Against a backdrop of increasing geopolitical volatility and fast-paced technological advancements, protecting data sovereignty has become front of mind for governments around the world: it is a matter of national security. This is leading to a series of regulations on how to collect, store, use and transfer data - especially across borders. These regulations are disrupting significantly the business landscape for multinationals, as shown by recent events.
In China, the release of the Cybersecurity Law in 2017 marked the beginning of a series of regulatory changes which accelerated over the past couple of years, driven by rising economic tensions with a number of nations, and which have given form to its data governance regime. This includes the Data Security Law, which will become effective on 1 September, and the Personal Information Protection Law, which is expected to be passed this year.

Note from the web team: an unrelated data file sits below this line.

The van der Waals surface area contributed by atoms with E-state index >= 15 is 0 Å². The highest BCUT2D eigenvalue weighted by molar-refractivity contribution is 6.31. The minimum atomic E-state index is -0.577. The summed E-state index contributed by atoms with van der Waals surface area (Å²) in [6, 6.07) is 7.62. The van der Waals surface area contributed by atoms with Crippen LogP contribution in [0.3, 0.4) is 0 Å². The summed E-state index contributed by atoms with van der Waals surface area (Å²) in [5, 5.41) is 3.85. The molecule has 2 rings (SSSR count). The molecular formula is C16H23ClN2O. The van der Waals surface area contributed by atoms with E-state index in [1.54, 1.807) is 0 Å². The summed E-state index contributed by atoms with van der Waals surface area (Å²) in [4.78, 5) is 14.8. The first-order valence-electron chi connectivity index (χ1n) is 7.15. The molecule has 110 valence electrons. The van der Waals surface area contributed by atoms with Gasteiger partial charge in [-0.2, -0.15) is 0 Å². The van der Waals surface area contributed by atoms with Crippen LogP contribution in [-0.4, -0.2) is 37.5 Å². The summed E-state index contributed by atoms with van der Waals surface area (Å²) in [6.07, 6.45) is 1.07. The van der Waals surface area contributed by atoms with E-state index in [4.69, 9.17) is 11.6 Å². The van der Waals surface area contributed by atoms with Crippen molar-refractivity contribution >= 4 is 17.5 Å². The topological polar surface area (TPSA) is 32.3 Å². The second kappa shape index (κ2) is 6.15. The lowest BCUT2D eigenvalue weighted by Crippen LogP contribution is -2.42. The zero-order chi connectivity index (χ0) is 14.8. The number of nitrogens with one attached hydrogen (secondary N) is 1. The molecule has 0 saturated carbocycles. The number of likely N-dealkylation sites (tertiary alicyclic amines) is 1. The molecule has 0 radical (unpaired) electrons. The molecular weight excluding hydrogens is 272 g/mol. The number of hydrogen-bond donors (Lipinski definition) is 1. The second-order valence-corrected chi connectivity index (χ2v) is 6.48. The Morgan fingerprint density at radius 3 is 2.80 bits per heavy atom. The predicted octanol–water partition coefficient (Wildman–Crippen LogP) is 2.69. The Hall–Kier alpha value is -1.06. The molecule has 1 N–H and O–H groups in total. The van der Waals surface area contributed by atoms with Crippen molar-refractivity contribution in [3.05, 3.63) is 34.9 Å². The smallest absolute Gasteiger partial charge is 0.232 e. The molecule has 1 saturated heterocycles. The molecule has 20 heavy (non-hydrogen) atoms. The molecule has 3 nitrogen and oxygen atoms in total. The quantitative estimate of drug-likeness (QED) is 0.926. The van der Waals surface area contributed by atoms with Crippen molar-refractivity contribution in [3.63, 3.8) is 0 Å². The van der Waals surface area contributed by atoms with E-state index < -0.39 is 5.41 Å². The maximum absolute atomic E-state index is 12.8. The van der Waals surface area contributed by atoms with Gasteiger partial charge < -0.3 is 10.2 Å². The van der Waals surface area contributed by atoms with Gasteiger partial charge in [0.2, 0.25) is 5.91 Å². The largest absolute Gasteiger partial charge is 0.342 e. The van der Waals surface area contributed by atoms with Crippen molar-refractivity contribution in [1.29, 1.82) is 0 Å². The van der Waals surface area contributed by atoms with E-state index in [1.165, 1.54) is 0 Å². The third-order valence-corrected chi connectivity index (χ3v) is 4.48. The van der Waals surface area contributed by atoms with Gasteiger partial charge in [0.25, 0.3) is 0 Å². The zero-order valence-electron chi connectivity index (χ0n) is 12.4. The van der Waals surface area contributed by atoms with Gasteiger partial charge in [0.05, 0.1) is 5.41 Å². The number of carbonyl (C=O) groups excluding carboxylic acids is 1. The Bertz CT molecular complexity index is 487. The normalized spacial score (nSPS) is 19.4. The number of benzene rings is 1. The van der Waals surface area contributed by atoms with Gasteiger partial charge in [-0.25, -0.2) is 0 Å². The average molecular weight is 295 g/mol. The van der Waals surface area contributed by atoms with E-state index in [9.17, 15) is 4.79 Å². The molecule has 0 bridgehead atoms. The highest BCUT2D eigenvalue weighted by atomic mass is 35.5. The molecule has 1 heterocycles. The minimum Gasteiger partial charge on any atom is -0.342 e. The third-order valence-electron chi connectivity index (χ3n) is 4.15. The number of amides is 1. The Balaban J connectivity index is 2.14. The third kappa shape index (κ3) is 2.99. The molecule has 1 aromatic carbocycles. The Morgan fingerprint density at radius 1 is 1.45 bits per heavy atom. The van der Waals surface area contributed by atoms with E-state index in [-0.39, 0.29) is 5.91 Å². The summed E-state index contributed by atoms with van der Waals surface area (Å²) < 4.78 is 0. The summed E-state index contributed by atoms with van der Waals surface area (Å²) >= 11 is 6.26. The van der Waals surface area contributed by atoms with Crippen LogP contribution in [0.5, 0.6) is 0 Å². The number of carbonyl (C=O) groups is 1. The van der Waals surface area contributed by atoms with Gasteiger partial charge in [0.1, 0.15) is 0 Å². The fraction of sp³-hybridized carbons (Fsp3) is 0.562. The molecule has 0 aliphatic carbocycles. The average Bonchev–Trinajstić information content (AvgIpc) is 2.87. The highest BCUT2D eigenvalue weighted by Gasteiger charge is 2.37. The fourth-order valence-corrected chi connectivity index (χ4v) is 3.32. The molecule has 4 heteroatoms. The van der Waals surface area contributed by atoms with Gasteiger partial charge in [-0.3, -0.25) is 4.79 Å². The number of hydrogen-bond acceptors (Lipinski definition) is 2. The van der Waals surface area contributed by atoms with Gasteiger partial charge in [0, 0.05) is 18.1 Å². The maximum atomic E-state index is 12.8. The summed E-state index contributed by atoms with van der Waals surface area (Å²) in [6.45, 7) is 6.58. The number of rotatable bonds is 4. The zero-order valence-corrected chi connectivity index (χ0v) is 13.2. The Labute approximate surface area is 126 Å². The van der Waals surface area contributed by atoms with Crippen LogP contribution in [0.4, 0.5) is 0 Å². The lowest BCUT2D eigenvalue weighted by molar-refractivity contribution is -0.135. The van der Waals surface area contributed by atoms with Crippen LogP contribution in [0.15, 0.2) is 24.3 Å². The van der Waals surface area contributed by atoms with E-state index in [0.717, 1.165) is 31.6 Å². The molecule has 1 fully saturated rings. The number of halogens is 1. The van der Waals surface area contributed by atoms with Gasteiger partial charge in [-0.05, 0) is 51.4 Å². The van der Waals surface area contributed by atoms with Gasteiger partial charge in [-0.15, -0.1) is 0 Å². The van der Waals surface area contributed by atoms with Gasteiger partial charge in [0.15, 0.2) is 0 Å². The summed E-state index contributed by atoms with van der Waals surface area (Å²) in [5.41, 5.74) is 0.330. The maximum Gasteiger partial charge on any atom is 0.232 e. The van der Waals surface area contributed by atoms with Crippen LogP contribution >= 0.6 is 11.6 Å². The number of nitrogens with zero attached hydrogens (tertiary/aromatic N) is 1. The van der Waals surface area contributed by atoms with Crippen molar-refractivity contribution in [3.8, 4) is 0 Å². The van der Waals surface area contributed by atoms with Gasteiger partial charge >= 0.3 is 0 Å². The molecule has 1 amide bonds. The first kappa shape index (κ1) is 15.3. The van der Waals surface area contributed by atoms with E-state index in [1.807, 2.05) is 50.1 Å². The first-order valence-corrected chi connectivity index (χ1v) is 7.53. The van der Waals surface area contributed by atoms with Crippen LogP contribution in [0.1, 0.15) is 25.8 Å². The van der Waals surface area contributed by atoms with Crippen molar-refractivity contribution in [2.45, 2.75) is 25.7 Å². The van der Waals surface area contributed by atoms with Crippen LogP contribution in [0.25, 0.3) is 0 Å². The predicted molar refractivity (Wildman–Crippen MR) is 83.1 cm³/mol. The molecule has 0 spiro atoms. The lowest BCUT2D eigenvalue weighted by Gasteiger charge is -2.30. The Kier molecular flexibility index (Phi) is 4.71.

Going forward, what is the likely trajectory that the evolution of China's data governance regime will take, and what are the implications for business? How will this impact the investments and operations of Chinese and foreign companies in China? And what are the actions that they can take to mitigate disruption?
Please join us for a breakfast event where Barbara Li, Head of Corporate at Rui Bai Law Firm, will talk about and help us understand the business implications from the recent changes to China's data governance regime, and the actions companies can take to avoid a negative impact to their operations. Following this our Beijing Director will engage in a conversation with a panel of experts.
Please note that this event is limited to senior-level executives and per invitation only. If you are not an existing member of The Economist Corporate Network, but would like to learn how you can attend our events, please contact us.